Here are answers to some of the most common questions we receive about garden plants. You will find concise information on general gardening techniques as well as plant selection and care. For detailed information on specific plant pests and problems refer to our Common Garden Pests and Problems page.

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Horticulture Questions and Answers

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How can I dispose of old waste oil?

We've all heard about the massive environmental problems caused by tanker oil spills. The fact is, one improperly disposed of gallon of oil can contaminate one million gallons of water. Also, Missouri law now prohibits waste oil from landfills because of the threat of groundwater contamination.

Fortunately, motor oil can be recycled. Businesses which have 220 pounds or more of used motor oil, about 27 gallons, are required to contract with a local waste oil company to have it removed. Used oil can be burned in special furnaces or re-refined into more lubricating oil. In fact, motor oil never really loses its lubricating properties, it just picks up dirt and other contaminants from the engine. Once re-refined, its as good as new.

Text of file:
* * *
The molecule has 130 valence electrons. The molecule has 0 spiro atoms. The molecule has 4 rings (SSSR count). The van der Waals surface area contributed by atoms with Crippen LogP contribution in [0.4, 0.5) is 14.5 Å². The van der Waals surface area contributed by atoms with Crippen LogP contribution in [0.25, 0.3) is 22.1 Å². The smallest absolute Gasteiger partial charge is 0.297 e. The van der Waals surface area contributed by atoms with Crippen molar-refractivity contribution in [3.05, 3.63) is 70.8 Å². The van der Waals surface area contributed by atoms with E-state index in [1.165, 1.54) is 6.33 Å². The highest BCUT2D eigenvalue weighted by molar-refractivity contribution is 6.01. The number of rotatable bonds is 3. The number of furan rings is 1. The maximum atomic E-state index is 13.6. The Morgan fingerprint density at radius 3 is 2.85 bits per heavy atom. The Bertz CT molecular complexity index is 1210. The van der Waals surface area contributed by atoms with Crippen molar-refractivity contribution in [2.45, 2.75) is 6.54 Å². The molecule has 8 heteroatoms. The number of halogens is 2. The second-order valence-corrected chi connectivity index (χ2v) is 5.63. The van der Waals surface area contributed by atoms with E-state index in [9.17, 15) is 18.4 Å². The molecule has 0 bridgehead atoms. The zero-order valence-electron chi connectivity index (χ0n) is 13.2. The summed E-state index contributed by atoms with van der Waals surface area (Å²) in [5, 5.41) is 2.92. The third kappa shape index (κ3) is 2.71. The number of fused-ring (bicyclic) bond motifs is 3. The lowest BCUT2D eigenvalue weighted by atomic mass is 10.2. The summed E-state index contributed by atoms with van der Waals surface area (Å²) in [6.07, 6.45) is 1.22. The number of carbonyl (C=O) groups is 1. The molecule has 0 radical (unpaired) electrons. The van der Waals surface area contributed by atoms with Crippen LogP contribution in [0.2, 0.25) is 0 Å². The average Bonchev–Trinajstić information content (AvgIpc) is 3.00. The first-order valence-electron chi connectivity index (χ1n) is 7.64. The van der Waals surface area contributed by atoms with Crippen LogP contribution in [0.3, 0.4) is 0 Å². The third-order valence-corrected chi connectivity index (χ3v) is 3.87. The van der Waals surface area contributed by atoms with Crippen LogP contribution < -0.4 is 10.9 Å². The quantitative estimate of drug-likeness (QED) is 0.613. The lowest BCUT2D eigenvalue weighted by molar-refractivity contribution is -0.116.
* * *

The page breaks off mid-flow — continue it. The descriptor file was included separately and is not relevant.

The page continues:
If you change your own motor oil, there are a variety of places you can take it for recycling. Many of the quick oil change companies, service stations and county or city highway departments will accept used motor oil for recycling. Most only charge a small fee, or they may take up to a quart free as a public service.

If you want to recycle your used oil, be sure to check with a local recycling company for their specifications and requirements. Usually, they will accept oil in quantities of five gallons or less and the oil must not be mixed with other chemicals, such as brake fluid or anti-freeze. They will likely test your used oil for contamination before accepting it. If you happen to have contaminated oil, save it in a closed container, away from extreme heat or flame, for the next available household hazardous waste collection day in your area.

As long as you are recycling your used motor oil, you should complete the recycling loop by buying re-refined motor oil whenever possible. The process has become so sound that most large fleet operators, such as highway departments and trucking companies, use re-refined oil exclusively. Also, many automobile manufacturers approve of re-refined motor oil for new car warranties, provided they meet industry standards.